“If I spend enough, I will make it right,” Soros is known to say. And true to his words he is spending hundreds of millions of dollars to remodel society. Often, his giving is contingent upon matching grants, as is his October 21th well publicized $500 million “conditional” offering to Russia. A fact the New York Times managed to ignore while praising “Citizen Soros” for “reflecting American values” with his grand international philanthropy.

“My biggest risk lies in the process of acknowledging that I am becoming powerful and influential because I have a lot of money,” Soros once said, although one wonders what good the supposed self-delusion does if he can articulate the reality of the situation.

And indeed, Soros often prefers to paint himself as an outsider on a mission to change the dominant paradigm. But, clearly, he is an insider. As journalist Neil Clark pointed out in the New Statesman, not exactly a bastion of conservative thought, Soros has invested more that $100 million in the Carlyle Group, where he’s rubbed shoulders with movers and shakers including, “former secretary of state James Baker and the erstwhile defense secretary Frank Carlucci, George Bush, Sr. and, until recently, the estranged relatives of Osama Bin Laden.” Still not convinced? Soros’ Open Society Institute's office in Washington, D.C. was manned until recently by Morton H. Halperin, who worked in the Clinton, Nixon and Johnson administrations, serving as a Special Assistant to the President and Senior Director for Democracy at the National Security Council under Clinton. Where is Halperin now? He’s vice-president at the Soros funded Center for American Progress, which is not coordinating its attacks on Bush with Kerry or the Democrats, of course. These are all mere coincidences. Behind the curtain, paying for all this, is Soros.

Soros has written that none of this matters, that he is only contributing to “independent organizations that by law are forbidden to coordinate their activities with the political parties or candidates.” MoveOn.org compares George W. Bush to Hitler and that is simply, according to Soros, a mere coincidence, and that he, Soros, is only “getting more people involved in the national debate over Bush’s policies.” Soros is too smart to really believe his own words when he writes that McCain-Feingold, “minimizes or eliminates the ability to purchase influence in exchange for” his contributions. More laughably Soros adds, - forgetting his earlier claims that he gives to buy influence - that he doesn‘t, “seek such influence. My contributions are made in what I believe to be the common good.”

As we have already seen, Soros believes the common good would be best served by defeating George Bush, electing John Kerry and the implementation of the “Soros Doctrine.” So explain to us again how these donations are not baldly political?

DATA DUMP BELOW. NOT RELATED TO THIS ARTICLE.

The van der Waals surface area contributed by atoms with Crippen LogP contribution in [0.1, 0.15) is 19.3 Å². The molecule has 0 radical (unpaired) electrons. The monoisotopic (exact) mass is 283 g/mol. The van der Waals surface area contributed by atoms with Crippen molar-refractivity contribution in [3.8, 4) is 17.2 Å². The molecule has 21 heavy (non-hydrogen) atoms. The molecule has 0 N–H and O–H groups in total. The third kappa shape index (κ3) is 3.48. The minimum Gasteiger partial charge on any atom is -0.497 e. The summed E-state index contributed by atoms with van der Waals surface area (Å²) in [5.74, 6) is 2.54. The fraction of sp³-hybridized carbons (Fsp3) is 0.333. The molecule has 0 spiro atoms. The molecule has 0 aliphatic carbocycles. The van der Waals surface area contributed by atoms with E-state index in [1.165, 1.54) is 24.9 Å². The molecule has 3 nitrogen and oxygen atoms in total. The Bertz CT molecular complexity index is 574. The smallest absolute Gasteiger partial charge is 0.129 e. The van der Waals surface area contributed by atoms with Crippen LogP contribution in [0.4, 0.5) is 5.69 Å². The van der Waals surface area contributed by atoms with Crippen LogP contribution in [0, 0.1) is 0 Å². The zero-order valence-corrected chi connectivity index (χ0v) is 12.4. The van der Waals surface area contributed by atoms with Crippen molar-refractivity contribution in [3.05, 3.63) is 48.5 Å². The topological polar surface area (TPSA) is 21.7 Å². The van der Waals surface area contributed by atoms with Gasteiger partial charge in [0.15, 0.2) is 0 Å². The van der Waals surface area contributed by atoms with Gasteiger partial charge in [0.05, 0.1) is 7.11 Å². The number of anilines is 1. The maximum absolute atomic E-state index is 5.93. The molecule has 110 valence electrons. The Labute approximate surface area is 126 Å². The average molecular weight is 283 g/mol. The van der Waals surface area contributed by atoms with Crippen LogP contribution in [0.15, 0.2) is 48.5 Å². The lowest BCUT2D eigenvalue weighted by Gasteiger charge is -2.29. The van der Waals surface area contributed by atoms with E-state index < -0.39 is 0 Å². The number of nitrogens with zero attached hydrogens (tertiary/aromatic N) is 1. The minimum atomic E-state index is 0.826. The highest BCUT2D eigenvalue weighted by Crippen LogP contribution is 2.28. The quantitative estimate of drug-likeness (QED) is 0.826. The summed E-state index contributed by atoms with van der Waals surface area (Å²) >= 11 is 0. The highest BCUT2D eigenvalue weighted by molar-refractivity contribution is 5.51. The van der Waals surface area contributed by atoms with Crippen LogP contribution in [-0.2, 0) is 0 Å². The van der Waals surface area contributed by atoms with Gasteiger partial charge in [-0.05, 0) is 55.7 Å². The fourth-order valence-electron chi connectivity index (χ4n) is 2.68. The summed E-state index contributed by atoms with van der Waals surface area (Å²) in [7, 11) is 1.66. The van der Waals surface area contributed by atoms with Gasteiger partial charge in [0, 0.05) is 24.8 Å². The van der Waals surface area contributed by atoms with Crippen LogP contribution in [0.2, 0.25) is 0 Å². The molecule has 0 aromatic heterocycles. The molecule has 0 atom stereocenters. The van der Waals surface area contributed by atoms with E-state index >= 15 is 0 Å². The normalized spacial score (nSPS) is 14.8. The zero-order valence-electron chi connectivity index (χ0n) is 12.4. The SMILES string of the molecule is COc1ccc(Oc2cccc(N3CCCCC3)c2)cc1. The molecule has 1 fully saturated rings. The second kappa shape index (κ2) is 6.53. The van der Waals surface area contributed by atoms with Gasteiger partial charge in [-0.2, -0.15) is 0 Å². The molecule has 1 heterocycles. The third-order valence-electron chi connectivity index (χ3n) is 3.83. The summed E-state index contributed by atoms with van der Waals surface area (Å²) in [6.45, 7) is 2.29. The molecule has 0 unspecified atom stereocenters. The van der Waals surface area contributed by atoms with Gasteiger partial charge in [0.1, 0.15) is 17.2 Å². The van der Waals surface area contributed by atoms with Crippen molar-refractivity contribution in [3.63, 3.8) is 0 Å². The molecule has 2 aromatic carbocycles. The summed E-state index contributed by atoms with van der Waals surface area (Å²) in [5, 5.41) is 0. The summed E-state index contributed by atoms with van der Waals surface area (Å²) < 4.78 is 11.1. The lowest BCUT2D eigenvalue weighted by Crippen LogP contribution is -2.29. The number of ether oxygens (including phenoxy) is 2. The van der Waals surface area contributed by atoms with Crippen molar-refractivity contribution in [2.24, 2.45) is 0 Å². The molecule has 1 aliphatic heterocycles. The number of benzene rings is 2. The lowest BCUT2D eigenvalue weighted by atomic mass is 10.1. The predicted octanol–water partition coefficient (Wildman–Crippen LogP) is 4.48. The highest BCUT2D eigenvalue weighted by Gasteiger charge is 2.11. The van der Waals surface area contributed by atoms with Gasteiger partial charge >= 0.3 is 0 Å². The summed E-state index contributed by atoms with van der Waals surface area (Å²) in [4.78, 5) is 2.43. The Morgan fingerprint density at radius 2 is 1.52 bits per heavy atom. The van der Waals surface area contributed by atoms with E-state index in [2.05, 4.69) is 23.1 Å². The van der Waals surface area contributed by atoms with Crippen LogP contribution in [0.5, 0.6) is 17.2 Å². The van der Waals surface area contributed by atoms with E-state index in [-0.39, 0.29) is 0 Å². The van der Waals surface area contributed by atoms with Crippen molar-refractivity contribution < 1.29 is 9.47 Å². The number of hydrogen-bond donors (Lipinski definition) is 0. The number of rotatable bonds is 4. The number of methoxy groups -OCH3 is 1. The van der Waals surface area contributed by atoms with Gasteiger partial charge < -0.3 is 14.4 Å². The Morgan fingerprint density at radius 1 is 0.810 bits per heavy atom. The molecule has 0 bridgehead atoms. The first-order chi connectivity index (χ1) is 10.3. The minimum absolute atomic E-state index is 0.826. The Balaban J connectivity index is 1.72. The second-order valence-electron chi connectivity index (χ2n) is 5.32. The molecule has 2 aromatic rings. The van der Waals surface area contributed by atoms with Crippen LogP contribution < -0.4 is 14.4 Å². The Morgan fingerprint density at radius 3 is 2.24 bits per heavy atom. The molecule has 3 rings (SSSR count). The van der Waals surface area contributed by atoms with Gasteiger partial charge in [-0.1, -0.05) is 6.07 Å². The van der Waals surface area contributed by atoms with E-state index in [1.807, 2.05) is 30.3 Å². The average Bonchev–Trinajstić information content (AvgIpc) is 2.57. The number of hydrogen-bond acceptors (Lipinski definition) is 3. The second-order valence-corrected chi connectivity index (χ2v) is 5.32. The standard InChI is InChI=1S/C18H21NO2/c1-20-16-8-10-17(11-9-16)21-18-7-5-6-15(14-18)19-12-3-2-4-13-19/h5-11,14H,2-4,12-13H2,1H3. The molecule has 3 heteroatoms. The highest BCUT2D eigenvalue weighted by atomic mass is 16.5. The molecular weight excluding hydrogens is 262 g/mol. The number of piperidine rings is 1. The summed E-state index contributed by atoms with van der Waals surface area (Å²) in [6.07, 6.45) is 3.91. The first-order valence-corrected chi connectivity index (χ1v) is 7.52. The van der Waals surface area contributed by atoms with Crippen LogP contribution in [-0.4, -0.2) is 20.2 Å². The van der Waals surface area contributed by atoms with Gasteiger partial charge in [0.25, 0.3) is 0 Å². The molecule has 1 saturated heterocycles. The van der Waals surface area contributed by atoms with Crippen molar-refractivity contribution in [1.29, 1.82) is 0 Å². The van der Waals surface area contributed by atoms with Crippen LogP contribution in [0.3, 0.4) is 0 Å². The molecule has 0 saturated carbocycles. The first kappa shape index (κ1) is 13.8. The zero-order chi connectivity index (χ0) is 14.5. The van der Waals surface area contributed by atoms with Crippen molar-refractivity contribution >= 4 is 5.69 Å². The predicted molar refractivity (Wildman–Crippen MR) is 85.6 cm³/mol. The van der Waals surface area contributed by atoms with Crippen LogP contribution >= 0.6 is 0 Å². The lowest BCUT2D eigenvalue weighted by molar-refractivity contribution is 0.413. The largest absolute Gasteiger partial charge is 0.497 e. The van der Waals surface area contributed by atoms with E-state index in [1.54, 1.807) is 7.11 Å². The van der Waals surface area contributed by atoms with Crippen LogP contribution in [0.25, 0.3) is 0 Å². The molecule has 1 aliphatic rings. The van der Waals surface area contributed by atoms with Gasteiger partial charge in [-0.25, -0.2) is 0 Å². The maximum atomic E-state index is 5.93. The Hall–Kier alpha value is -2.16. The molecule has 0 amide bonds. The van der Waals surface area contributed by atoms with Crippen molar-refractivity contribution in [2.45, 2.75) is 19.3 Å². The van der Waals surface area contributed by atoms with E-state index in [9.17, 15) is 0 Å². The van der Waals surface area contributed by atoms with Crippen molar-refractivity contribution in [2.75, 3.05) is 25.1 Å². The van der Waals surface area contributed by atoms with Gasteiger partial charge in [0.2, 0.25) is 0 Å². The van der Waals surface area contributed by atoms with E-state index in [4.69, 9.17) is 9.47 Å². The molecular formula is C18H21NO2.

Can Democrats still possibly believe Soros’ millions come without strings attached? Indeed, he says quite forthrightly in his latest book that he intends to replace the Bush Doctrine with the “Soros Doctrine.” Since Soros is not registered as a lobbyist, yet is nevertheless trying to influence politicians with mounds of cash, this seems a bit suspicious. Further, does that sound like the kind of man who is planning to help defeat Bush and then step back and let a new Democratic president do as he wishes? In a 1994 interview with the New York Times, for example, Soros was extremely candid about why he does what he does in business, philanthropy, life. “I still consider myself selfish and greedy,” Soros said. “I am not putting myself forward as any kind of saint. I have very healthy appetites and I put myself first.”

During an appearance on The O’Reilly Factor, liberal journalist Douglas Brinkley, author of the recent fawning tribute to John Kerry “Tour of Duty,” suggested Soros was interested in something bigger than this one election. “Soros is just somebody who has not just a lot of money but also has a large ego, and…wants to be seen as somebody who not just ousts President Bush, but becomes a kind of savior of a new progressive America.”

A cursory glance at Federal Election Commission records shows Soros had no interest in which of the several Democratic presidential candidates won the primaries. Last summer Soros spread cash around to the campaigns of Wesley Clark, Howard Dean, Bob Graham, and, of course, the ultimate victor, John Kerry. He spread his money around like an octopus swinging his tentacles at a hapless school of fish--shoot off in enough directions to make sure you capture your prey. Once when asked which side of the Russian Revolution his father Tivadar had been on, Soros answered simply, “Oh, both sides, of course. He had to be to survive.”

Rachel Ehrenfeld is author of "Funding Evil; How Terrorism is Financed–and How to Stop It" (Bonus Books, 2004); Shawn Macomber is a staff writer at The American Spectator and runs the website, www.ReturnofthePrimitive.com.